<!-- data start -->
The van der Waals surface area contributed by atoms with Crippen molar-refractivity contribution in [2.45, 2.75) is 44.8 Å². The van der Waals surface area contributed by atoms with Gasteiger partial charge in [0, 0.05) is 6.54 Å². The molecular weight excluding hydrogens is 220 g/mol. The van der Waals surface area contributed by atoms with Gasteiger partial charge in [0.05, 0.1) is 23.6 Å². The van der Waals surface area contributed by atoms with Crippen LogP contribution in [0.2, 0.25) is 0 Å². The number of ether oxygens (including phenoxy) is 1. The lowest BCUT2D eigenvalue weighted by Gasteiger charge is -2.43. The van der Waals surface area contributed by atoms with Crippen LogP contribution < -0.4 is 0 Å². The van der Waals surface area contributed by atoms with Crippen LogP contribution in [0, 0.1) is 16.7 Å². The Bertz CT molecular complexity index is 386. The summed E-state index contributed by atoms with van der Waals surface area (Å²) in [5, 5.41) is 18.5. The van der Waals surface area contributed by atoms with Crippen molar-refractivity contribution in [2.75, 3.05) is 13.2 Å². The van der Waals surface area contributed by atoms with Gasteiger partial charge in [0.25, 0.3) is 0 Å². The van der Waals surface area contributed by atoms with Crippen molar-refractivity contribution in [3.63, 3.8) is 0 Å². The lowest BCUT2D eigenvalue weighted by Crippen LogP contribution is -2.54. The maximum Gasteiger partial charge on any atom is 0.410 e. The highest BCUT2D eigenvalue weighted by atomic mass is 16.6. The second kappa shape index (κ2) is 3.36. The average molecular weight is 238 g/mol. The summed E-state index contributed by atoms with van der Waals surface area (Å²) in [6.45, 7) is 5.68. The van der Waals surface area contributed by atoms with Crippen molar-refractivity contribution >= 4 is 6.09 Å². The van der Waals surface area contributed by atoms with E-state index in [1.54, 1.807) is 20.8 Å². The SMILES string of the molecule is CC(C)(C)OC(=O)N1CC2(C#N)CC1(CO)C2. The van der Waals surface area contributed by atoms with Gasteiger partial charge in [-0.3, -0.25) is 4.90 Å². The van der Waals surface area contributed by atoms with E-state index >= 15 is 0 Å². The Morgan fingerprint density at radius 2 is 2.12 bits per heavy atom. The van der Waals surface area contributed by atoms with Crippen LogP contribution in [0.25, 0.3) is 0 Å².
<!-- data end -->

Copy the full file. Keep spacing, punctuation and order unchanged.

The van der Waals surface area contributed by atoms with Crippen molar-refractivity contribution in [2.45, 2.75) is 44.8 Å². The van der Waals surface area contributed by atoms with Gasteiger partial charge in [0, 0.05) is 6.54 Å². The molecular weight excluding hydrogens is 220 g/mol. The van der Waals surface area contributed by atoms with Gasteiger partial charge in [0.05, 0.1) is 23.6 Å². The van der Waals surface area contributed by atoms with Crippen LogP contribution in [0.2, 0.25) is 0 Å². The number of ether oxygens (including phenoxy) is 1. The lowest BCUT2D eigenvalue weighted by Gasteiger charge is -2.43. The van der Waals surface area contributed by atoms with Crippen LogP contribution < -0.4 is 0 Å². The van der Waals surface area contributed by atoms with Crippen LogP contribution in [0, 0.1) is 16.7 Å². The Bertz CT molecular complexity index is 386. The summed E-state index contributed by atoms with van der Waals surface area (Å²) in [5, 5.41) is 18.5. The van der Waals surface area contributed by atoms with Crippen molar-refractivity contribution in [2.75, 3.05) is 13.2 Å². The van der Waals surface area contributed by atoms with Gasteiger partial charge in [0.25, 0.3) is 0 Å². The van der Waals surface area contributed by atoms with Crippen molar-refractivity contribution in [3.63, 3.8) is 0 Å². The lowest BCUT2D eigenvalue weighted by Crippen LogP contribution is -2.54. The maximum Gasteiger partial charge on any atom is 0.410 e. The highest BCUT2D eigenvalue weighted by atomic mass is 16.6. The second kappa shape index (κ2) is 3.36. The average molecular weight is 238 g/mol. The summed E-state index contributed by atoms with van der Waals surface area (Å²) in [6.45, 7) is 5.68. The van der Waals surface area contributed by atoms with Crippen molar-refractivity contribution >= 4 is 6.09 Å². The van der Waals surface area contributed by atoms with E-state index in [1.54, 1.807) is 20.8 Å². The SMILES string of the molecule is CC(C)(C)OC(=O)N1CC2(C#N)CC1(CO)C2. The van der Waals surface area contributed by atoms with Gasteiger partial charge in [-0.3, -0.25) is 4.90 Å². The van der Waals surface area contributed by atoms with E-state index >= 15 is 0 Å². The Morgan fingerprint density at radius 2 is 2.12 bits per heavy atom. The van der Waals surface area contributed by atoms with Crippen LogP contribution in [0.25, 0.3) is 0 Å².